The National is still The One for many of us


By Chris Olds | Beckett Baseball Editor | Commentary

The hobby, the trading card industry and the collecting world’s showcase event — the National Sports Collectors Convention — is under way in Baltimore and, in a word, it’s … unbelievable.

For the first-time visitors, for the hobby veterans who might remember even larger shows, for the dealers, for the manufacturers — all of us — it’s still big. It’s still The One but for various reasons depending on who you are. I’ve been to several and it’s still something unlike I’ve seen before.

It’s the one time a year where nearly all of the manufacturers are in one place, where a majority of the nation’s notable dealers and auction houses converge and where countless collectors examine hundreds of thousands — if not millions of cards (it’s got to be) — all in one roof.

But for me personally, it’s The One where I get to hear feedback from many of you I don’t hear from regularly — long-time readers from as far away as Vancouver or people who stopped by the Beckett booth a few times looking for me to offer their thanks in a way beyond buying our products. It’s The One where I often don’t even go with a want list because it’s the one where you’ll see things you never imagined seeing. Why? because you see items simply wouldn’t think it would exist or imagine finding.


It’s The One where I wish there were 48 hours in a day, I didn’t have to sleep, could stand all day long and see it all. (Even then, I couldn’t.)

The examples throw themselves at you anywhere you glance — whether you are slowly looking for your next find in a box somewhere or merely quickly brushing by for an appointment. It’s the place where Topps will spend two hours taking questions from collectors about how the hobby works and why things like redemptions still happen. (Again.)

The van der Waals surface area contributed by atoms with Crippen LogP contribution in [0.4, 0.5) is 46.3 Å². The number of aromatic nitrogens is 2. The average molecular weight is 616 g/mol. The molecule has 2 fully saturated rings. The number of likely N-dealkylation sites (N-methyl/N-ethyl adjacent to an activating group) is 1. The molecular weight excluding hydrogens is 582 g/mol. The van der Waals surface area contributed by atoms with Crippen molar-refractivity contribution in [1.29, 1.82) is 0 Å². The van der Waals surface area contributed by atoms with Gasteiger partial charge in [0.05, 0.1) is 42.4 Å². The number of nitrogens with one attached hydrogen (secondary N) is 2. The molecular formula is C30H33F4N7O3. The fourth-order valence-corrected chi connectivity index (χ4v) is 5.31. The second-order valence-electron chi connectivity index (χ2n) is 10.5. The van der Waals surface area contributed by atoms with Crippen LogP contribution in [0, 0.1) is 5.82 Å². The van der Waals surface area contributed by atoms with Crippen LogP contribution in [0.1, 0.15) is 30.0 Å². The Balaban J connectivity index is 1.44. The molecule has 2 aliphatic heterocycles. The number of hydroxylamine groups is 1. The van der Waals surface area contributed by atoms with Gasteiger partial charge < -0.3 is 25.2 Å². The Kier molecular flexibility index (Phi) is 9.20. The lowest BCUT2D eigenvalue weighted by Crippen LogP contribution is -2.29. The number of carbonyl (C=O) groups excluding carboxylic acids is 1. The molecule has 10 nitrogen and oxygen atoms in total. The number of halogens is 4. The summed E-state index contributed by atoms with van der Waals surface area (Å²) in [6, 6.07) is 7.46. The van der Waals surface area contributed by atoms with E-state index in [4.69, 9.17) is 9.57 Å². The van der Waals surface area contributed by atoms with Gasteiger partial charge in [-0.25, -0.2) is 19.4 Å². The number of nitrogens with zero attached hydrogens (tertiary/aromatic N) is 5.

It’s a place where you’ll see LeBron James’ 2012 NBA All-Star Game locker room robe beside a rack of Cincinnati Reds game-used jerseys with slugger Joey Votto deep in the heart of the lineup just inches away. It’s a place where you’ll see a Jackie Robinson game-used bat alongside a potentially one-of-a-kind uncut sheet of cards nearly a century old. It’s where you’ll see the newest of the new — 2012 Topps Minis for example — for the first time alongside relics from he days when Minis first arrived … right beside Dale Murphy’s signed 1975 Topps contract.

And that’s just at a handful of booths out of hundreds at the show.

It’s one part museum, one part megastore and one part fun depending on who you are or what you’re looking for. It’s the place where many of us reunite with people we see on occasion, see people we haven’t seen before but tweet to email to all the time.

As my second day of this year’s show comes to an end and the second begins again in just a few hours I know one thing.

There’s no place else I’d rather be.

Chris Olds is the editor of Beckett Baseball magazine. Have a comment, question or idea? Send an email to him at Follow him on Twitter by clicking here.


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